With great cracks and booms, the walls around Natalie and Ramon began coming down at a quicker pace.

“Where— who—” mumbled Ramon, looking at her. He looked utterly confused.

Natalie fought the urge to simply run out of there and leave Ramon to die. He deserved it – he had killed Ava! He had killed her. He deserved the same. But no, she should not be the judge of that and she could not simply go. She did not have it in her to leave him behind, even after all he had done. If he wanted to fight her again, she would kill him – she could defeat him, she knew that now.

She slung his arm over her shoulder.

“I’m getting us out of here,” she said grimly. “Hold on.”

She felt the drain it put on her to summon magic once more. It could not be helped – a great chunk of the walls already blocked the exit. The Mithridates would be in ruins within minutes.

This time, Natalie closed her eyes and pictured Cecily and Ava together, both smiling widely, and she drew on the image for badly needed strength. Then she imagined a forest, any forest – great and lush and beautiful and peaceful as it could only be in a person’s imagination. She wanted peace. She wanted bliss and ignorance and to not remember.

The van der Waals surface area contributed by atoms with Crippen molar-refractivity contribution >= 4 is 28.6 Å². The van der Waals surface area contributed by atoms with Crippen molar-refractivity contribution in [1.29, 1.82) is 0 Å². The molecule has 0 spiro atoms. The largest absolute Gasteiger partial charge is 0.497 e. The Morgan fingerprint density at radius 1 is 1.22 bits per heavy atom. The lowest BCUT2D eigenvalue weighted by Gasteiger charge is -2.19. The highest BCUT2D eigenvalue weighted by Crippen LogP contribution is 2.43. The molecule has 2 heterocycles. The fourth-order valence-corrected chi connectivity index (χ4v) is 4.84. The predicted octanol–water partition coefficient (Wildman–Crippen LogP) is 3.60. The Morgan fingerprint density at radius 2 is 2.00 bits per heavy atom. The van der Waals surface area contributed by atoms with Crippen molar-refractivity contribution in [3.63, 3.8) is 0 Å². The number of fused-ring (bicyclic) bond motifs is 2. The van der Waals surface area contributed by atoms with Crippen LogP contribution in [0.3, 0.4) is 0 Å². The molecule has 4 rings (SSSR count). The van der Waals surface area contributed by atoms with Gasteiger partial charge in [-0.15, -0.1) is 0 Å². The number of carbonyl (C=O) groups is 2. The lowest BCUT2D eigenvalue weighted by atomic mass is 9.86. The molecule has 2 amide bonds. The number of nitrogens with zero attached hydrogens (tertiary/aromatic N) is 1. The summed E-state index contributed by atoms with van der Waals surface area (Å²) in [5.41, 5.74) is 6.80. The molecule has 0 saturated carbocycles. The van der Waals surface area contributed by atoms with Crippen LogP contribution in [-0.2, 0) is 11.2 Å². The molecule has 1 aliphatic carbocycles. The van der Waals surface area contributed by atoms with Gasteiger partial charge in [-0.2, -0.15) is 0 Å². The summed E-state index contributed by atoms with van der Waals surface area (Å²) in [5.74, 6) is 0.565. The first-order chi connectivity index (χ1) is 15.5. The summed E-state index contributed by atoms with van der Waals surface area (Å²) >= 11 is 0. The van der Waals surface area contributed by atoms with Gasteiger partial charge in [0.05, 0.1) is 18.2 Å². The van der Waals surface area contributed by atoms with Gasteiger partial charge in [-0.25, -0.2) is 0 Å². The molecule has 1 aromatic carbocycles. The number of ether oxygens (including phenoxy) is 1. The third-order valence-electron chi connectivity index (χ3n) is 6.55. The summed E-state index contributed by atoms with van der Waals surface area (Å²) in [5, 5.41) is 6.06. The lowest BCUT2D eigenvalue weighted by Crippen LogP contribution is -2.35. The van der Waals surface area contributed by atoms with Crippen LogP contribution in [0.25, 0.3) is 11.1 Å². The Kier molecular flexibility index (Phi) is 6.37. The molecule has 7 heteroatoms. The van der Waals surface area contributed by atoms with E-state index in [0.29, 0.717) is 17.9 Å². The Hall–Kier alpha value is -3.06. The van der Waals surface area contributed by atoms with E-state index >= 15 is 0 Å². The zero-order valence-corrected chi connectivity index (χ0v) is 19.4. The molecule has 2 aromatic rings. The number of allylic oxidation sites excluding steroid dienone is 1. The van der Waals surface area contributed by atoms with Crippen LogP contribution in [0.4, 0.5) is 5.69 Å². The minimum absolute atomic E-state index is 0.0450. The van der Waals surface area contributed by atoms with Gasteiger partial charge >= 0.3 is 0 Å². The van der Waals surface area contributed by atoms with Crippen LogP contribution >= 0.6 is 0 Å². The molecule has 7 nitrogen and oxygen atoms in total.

With a crack, the Stone of Sitis of Ramon’s Mithridates was smashed into a million pieces by a great chunk of the ceiling – and Natalie and Ramon were transported out of there, guided by the last bit of magic Natalie could summon.


She could hear voices, far off. Someone placed something soft over her, gently wrapping her up in a cocoon of warmth. She felt safe. One of the voices sounded familiar but she could not place it as she soared weightlessly in a warm, comfortable fog. She felt no pain and nothing could hurt her.

When she awoke many hours later, everything had changed. Her brain tried to make its way out of her skull, banging hard with a headache like nothing she had ever experienced before.

Opening her eyes, she immediately squeezed them shut again. It was too bright in the room and she moaned in pain.

A door opened – Natalie could hear it creak. She did not dare to open her eyes again, though she wondered where she was.